- a large tract of land covered with trees and underbrush; woodland.
- the trees on such a tract: to cut down a forest.
- a tract of wooded grounds in England formerly belonging to the sovereign and set apart for game.
- a thick cluster of vertical objects: a forest of church spires.
- to supply or cover with trees; convert into a forest.
Origin of forest
Synonyms for forestSee more synonyms for on Thesaurus.com
- situated at or toward the front, as compared with something else.
- first in place, time, order, rank, etc.; forward; earlier.
- of or relating to a foremast.
- noting a sail, yard, boom, etc., or any rigging belonging to a fore lower mast or to some upper mast of a foremast.
- noting any stay running aft and upward to the head of a fore lower mast or to some specified upper mast of a foremast: fore topmast stay.
- situated at or toward the bow of a vessel; forward.
- the forepart of anything; front.
- the fore, Nautical. the foremast.
- Also 'fore. Informal. before.
- fore and aft, Nautical. in, at, or to both ends of a ship.
- to the fore,
- into a conspicuous place or position; to or at the front.
- at hand; ready; available.
- still alive.
Origin of fore1
- Lee,1873–1961, U.S. inventor of radio, telegraphic, and telephonic equipment.
Related Words for forestwoodland, park, wood, jungle, thicket, timber, coppice, grove, covert, cover, backwoods, shelter, woods, growth, stand, brake, chase, clump, copse, weald
Examples from the Web for forest
Contemporary Examples of forest
He first rose to prominence as a lawyer in Queens, who settled a boiling racial dispute over public housing in Forest Hills.Mario Cuomo: An OK Governor, but a Far Better Person
January 2, 2015
“It fundamentally changes the architecture of forest canopies,” says Watson.
The birds poop all over the forest, and thanks to the viscin, the mistletoe seeds in said poop stick to branches.
Instead, most of the suffering species ate insects on the forest floor.
From the looks of it, mistletoe is a keystone species and plays a crucial role in that forest ecosystem.
Historical Examples of forest
His spirit yearned after his father, and his heart was sick for his forest home.
He is aged for such a journey, if you came from the Forest since morn.
It is a venerable chestnut, and known as "the father of the forest."The Grand Old Man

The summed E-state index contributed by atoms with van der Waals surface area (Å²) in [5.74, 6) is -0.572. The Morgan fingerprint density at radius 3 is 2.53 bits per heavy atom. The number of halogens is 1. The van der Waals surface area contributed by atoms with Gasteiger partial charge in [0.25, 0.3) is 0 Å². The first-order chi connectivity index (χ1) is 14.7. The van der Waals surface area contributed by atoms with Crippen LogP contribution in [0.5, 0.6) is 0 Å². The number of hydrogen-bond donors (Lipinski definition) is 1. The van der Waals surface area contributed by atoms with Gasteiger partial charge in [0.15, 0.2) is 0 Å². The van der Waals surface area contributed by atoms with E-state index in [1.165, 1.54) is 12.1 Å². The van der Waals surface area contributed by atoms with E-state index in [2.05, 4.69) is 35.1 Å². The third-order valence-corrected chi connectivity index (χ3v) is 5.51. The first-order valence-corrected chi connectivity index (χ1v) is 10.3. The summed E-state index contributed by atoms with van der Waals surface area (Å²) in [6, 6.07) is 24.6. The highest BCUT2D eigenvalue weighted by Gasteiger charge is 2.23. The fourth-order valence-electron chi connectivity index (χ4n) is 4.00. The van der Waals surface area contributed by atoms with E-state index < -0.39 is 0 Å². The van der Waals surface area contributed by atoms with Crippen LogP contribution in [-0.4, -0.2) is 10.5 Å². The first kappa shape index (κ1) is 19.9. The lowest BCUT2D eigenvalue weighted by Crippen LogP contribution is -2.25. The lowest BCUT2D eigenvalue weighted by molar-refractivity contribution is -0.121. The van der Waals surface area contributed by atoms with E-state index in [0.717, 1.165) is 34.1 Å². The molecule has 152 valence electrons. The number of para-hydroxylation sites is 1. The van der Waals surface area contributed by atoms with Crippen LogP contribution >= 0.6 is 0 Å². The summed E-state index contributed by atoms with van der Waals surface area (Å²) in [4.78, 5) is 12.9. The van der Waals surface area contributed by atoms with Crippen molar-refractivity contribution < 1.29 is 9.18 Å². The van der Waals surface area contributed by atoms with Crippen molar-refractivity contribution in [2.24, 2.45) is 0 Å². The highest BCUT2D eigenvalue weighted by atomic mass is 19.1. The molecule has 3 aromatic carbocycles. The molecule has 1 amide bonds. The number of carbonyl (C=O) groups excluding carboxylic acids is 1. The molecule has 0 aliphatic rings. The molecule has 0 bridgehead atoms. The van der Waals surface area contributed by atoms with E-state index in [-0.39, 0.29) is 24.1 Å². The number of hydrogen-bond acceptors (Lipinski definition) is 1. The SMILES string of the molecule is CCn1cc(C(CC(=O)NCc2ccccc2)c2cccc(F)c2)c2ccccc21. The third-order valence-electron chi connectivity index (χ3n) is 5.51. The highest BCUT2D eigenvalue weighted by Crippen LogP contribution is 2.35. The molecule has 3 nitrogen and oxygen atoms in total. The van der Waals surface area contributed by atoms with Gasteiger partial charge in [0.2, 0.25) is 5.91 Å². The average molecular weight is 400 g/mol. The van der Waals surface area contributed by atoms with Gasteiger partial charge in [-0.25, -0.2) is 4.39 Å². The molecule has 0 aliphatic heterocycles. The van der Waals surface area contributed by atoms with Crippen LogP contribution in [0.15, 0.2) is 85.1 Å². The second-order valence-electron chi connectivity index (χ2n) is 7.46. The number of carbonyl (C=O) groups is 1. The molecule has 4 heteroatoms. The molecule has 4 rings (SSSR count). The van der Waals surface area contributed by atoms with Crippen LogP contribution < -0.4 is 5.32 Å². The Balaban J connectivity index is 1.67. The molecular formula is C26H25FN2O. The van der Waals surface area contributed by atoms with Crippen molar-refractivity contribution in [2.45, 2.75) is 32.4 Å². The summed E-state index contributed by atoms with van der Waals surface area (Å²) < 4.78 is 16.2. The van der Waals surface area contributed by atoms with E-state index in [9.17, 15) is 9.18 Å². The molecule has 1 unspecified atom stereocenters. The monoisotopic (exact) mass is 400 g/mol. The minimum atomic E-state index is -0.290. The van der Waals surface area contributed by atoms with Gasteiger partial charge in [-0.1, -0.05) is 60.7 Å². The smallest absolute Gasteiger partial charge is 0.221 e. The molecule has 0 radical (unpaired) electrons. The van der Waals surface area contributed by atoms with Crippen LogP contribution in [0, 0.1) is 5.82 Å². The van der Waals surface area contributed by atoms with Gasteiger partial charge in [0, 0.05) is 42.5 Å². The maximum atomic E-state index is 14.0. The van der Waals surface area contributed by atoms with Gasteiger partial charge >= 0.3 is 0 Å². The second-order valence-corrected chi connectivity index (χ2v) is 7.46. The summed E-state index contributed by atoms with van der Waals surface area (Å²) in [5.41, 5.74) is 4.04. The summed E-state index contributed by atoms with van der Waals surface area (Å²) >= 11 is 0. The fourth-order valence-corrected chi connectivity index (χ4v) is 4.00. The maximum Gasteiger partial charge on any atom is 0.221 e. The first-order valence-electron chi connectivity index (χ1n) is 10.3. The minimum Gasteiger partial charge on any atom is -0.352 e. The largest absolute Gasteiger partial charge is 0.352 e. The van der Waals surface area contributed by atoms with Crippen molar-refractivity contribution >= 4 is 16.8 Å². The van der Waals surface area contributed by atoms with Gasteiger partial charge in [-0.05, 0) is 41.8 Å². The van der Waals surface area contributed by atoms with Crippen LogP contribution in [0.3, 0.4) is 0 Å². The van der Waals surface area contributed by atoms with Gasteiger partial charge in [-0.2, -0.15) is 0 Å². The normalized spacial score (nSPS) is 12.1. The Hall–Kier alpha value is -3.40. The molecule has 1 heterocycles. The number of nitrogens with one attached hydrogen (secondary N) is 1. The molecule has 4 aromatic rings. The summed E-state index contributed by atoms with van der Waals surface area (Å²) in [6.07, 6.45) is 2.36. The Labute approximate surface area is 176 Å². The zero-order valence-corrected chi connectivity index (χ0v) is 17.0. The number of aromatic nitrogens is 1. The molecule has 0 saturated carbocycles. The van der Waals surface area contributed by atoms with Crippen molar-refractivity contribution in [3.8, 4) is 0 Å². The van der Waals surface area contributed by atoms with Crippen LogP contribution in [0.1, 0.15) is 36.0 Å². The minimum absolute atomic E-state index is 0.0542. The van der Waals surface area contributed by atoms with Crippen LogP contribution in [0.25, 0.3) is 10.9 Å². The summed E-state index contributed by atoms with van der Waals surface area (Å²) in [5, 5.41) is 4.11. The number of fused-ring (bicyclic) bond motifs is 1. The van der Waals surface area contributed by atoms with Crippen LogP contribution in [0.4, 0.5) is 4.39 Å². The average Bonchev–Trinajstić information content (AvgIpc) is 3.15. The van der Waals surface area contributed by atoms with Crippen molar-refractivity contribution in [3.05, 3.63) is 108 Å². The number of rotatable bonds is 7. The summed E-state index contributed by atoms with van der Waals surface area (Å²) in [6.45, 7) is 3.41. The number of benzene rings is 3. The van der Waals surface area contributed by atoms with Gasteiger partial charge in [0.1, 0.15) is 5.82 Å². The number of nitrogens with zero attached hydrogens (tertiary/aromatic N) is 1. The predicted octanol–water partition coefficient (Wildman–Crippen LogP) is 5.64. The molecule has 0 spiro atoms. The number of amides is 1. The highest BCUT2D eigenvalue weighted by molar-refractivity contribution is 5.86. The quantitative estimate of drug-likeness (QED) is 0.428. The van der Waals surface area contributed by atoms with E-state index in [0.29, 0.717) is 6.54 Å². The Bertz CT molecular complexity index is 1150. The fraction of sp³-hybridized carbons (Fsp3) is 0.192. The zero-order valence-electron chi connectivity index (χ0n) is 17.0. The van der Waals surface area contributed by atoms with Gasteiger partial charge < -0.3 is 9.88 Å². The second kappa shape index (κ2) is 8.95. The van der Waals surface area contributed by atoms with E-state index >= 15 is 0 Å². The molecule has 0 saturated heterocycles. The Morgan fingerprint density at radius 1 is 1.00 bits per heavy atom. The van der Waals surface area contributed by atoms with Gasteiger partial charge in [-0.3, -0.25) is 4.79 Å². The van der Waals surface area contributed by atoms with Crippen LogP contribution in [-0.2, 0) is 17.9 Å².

Richard B. Cook
In a forest, solitude would be life; in a city, it is death.The New Adam and Eve (From "Mosses From An Old Manse")
About daylight I reached a forest in which I could conceal myself during the day.Biography of a Slave
- a large wooded area having a thick growth of trees and plants
- the trees of such an area
- NZ an area planted with exotic pines or similar treesCompare bush 1 (def. 4)
- something resembling a large wooded area, esp in densitya forest of telegraph poles
- law (formerly) an area of woodland, esp one owned by the sovereign and set apart as a hunting ground with its own laws and officersCompare park (def. 5)
- (modifier) of, involving, or living in a forest or forestsa forest glade
- (tr) to create a forest (in); plant with trees
Word Origin for forest
- Lee. 1873–1961, US inventor of telegraphic, telephonic, and radio equipment: patented the first triode valve (1907)
- (usually in combination) located at, in, or towards the frontthe forelegs of a horse
- the front part
- something located at, in, or towards the front
- short for foremast
- fore and aft located at or directed towards both ends of a vessela fore-and-aft rig
- to the fore
- to or into the front or conspicuous position
- Scot and Irishalive or activeis your grandfather still to the fore?
- at or towards a ship's bow
- obsolete before
- a less common word for before
Word Origin for fore
- (in golf) a warning shout made by a player about to make a shot
Word Origin for fore
late 13c., "extensive tree-covered district," especially one set aside for royal hunting and under the protection of the king, from Old French forest "forest, wood, woodland" (Modern French forêt), probably ultimately from Late Latin/Medieval Latin forestem silvam "the outside woods," a term from the Capitularies of Charlemagne denoting "the royal forest;" perhaps via Old High German forst, from Latin foris "outside" (see foreign), with a sense of "beyond the park," the park being the main or central fenced woodland.
Another theory traces it through Medieval Latin forestis, originally "forest preserve, game preserve," from Latin forum in legal sense "court, judgment;" in other words "land subject to a ban" [Buck]. Replaced Old English wudu.
1818 (forested is attested from 1610s), from forest (n.).
Old English fore (prep.) "before, in front of;" (adv.) "before, previously," common Germanic (cf. Old High German fora, Old Frisian fara, German vor, Gothic faiura, Old Norse fyrr "for"); from PIE *pr-, from root *per- (1) "forward, through" (see per).
As a noun, from 1630s. The warning cry in golf is first recorded 1878, probably a contraction of before.
mid-15c., "forward;" late 15c., "former, earlier;" early 16c., "at the front;" all senses apparently from fore- compounds, which frequently were written as two words in Middle English.
- A growth of trees covering a large area. Forests exist in all regions of the Earth except for regions of extreme cold or dryness.
see can't see the forest for the trees.
In addition to the idioms beginning with fore
- fore and aft
- to the fore